How does a well-liked, 19-year-old, small town girl wind up dead in a Columbus garage? Unfortunately, even after nearly 60 years, no one knows.
The lifeless body of Mary Margaret “Peggy” Andrews was found in a garage near the Ohio State campus on September 20, 1962. She was shot three times in the face and—judging by the condition of her clothing when investigators arrived—sexually assaulted.
Peggy moved out of her parents’ home almost immediately after graduating from her Catholic high school near Steubenville, Ohio in 1961. Along with two other young women, Peggy lived in a boarding house on 18th Avenue near Buckeye Donuts. She enrolled in night classes at the Columbus Business University (now Bradford School) and worked full time as an accountant’s secretary.
She was smart, well-liked, and deeply religious. People close to her described her as “carefree” and “lighthearted,” reports Columbus Monthly.
It was a Thursday at 5:00 PM when Peggy left her downtown workplace before heading to class. She met up with her two roommates, Carol Maxwell and Carol Eick, and two male classmates outside her office. Typically, Peggy would’ve taken the bus with her roommates, but she wasn’t feeling well that day. Instead, she caught a ride with her friend and classmate Ron Negutt to avoid the uncomfortable bus commute.
He pulled up to Peggy’s boarding house and watch her walk to her door under the streetlamp light. Negutt took off before she had gotten inside, eager to meet his buddies at the 7-11 Club. He arrived at the bar around 9:30 PM, reports Columbus Monthly.
This was also the time Maxwell and Eick say they arrived back at the boarding house. Both women, along with the housemothers, waited for Peggy’s signature high-heeled entrance through the back door, but she never came.
BROUGHT TO YOU BY
Meanwhile, Columbus Business University student Gary Ontko was moving into his new apartment on Woodruff Avenue. Around 11:30 PM, Ontko volunteered to help out his roommate who had forgotten to roll up his car windows.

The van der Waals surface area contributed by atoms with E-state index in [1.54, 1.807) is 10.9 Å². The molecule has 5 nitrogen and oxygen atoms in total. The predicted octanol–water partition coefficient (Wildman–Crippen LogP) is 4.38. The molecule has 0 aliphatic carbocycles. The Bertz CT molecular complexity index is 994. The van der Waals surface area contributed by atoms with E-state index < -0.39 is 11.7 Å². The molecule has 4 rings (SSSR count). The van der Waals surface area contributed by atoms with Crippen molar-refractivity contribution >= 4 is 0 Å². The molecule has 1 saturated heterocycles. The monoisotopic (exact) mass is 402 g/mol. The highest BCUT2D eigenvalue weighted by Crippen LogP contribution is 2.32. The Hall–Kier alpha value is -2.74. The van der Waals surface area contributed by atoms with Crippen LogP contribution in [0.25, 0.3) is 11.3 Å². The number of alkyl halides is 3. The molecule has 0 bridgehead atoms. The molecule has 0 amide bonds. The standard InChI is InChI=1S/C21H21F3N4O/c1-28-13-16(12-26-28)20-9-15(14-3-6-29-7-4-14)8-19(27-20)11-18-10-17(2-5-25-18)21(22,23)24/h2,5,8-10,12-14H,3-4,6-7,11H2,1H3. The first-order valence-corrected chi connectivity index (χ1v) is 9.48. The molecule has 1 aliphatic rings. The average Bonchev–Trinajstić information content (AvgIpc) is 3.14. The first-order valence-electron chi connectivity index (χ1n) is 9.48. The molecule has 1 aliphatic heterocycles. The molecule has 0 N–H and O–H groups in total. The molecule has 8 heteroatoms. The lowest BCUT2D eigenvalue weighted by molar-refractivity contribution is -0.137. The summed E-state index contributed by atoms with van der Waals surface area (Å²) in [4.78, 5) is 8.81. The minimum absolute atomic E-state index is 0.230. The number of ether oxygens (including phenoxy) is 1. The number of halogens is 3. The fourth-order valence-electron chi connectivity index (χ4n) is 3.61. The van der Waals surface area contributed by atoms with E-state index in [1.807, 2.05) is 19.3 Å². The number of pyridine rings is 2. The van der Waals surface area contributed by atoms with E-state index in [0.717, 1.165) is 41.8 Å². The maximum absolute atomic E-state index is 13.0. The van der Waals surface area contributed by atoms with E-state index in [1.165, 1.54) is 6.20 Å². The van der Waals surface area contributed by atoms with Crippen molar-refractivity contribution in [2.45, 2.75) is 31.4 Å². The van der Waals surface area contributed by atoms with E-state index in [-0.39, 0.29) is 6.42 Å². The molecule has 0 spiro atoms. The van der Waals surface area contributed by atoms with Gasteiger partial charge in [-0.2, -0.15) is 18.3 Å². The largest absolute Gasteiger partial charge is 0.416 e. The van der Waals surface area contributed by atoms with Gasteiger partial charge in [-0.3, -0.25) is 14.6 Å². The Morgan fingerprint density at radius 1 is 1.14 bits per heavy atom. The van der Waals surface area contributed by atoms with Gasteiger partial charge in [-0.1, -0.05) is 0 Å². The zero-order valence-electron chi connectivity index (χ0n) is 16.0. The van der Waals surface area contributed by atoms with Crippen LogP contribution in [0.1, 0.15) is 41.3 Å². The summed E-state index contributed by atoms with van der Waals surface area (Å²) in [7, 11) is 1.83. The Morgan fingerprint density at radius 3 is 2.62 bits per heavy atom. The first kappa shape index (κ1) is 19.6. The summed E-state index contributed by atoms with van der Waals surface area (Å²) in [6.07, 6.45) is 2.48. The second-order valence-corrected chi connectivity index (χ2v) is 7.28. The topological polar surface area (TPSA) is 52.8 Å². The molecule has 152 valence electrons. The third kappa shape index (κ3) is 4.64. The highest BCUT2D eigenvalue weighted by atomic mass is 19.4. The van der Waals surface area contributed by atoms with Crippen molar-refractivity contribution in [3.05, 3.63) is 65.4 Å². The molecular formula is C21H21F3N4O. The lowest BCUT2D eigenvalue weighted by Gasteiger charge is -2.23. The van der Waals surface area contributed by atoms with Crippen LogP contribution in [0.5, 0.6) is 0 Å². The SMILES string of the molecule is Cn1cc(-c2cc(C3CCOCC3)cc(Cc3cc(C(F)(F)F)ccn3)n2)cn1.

He approached the garage cautiously as he was new to his surroundings. As he grew closer, that’s when he saw them: a pair of human legs illuminating in the moonlight.
Peggy’s purse contents were strewn about, her long red coat was covered in dirt, but the small black bow remained pinned to her curly brown hair. Her school books were discovered neatly stacked on the ground behind her boarding house.
Everybody in Peggy’s life, including Negutt who was the last known person to see her alive, were cleared as suspects. Police expanded their search to registered sex offenders in the area, which garnered a possible link. A .22-caliber pistol found in a university district drain spout in 1963 supported the link, but did not cement it.
Another break in the case occurred decades later in 2000. Forensic scientists extracted DNA from a stain on the back of Peggy’s shirt and tested it against DNA samples obtained at local, state, and federal crime scenes. The tests garnered no results.
This stain just may be the key that unlocks the entire mystery. Now, if they could only find a match.
Anyone with additional information or questions regarding this case should submit a tip.